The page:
Digital tools and tech wearables set to prevent type 2 diabetes

Digital tools and tech wearables to prevent diabetes

The NHS Diabetes Prevention Programme (NHS DPP) was launched last year in an effort to help high risk patients stop or delay the onset of full blown type 2 diabetes. There has now been further progress on this programme as the NHS have announced they will be introducing digital tools and tech wearables in order to get closer to achieving their goal.

 

The use of these new tech resources will be trialled by more than 5000 people in an effort to tackle obesity and high blood sugar levels, both of which are common precursors to Type 2 diabetes.

 

This new pilot offers similar support to that of the NHS DPP in the fact that it offers assistance and guidance, but this time the support is offered through the new digital interventions, which they are hoping will encourage more people to make use of the programme.

 

The technologies on offer revolve around promoting a healthier lifestyle in order to bring blood sugar levels down. This could include things like personal coaching sessions, support groups and other apps that can help set and achieve positive goals. Patients could also receive wearables as part of the programme, which are becoming increasingly valuable in treating diabetes. These wearables could track activity, sleep and eating habits, and some could also be paired with a smart weighing scale. There is a rumoured possibility that a future version of the Apple Watch could include a function that is able to monitor glucose to help diabetics better manage their chronic condition.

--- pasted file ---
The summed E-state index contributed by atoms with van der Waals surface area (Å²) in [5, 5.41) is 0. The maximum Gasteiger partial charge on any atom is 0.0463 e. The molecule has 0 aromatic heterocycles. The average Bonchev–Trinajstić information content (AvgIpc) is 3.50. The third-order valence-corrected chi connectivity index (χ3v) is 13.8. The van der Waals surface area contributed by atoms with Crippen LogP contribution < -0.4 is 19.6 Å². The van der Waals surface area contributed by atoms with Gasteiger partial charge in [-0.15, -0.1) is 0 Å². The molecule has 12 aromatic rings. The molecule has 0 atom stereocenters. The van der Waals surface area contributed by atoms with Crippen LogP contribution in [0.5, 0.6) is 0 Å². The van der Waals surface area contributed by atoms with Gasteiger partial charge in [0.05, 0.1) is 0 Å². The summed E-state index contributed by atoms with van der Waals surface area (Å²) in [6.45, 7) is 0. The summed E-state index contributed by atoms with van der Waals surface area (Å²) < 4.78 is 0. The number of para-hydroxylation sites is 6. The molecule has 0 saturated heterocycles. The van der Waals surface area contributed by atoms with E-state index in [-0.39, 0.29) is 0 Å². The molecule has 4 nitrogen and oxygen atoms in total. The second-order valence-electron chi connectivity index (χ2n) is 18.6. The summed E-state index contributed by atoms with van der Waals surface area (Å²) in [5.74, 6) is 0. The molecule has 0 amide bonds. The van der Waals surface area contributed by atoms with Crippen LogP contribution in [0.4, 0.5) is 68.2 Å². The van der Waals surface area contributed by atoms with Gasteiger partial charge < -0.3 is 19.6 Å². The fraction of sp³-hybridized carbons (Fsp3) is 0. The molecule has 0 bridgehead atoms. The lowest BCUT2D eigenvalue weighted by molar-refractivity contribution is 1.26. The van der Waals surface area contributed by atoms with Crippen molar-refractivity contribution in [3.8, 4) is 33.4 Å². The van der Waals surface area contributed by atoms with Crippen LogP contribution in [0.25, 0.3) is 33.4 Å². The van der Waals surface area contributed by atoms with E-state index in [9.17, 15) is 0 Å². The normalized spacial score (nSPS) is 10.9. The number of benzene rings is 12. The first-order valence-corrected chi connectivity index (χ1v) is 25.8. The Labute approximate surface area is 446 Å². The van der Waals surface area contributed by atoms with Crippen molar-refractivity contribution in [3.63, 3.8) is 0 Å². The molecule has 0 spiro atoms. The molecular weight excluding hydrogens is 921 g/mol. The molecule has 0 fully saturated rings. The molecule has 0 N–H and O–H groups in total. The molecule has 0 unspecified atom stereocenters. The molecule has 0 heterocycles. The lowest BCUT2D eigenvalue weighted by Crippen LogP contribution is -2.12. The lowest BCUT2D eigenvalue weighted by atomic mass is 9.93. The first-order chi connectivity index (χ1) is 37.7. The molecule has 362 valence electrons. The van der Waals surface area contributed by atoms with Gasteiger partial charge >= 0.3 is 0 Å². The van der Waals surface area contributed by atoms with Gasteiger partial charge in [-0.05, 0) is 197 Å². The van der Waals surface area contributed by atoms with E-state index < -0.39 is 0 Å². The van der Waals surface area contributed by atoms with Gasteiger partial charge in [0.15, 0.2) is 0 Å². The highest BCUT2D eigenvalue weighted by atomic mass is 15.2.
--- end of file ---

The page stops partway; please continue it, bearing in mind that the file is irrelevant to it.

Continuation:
The idea behind these new technologies is to further encourage people to lead healthier lives, and although they are primarily being designed to help prevent diabetes, truth is that a healthy lifestyle could help prevent a number of other chronic illnesses developing as well.

 

If you would like to see how else technology is transforming healthcare see more of our healthcare related blogs.

 

 

Source: https://www.engadget.com/2017/11/16/nhs-type-2-diabetes-wearables/

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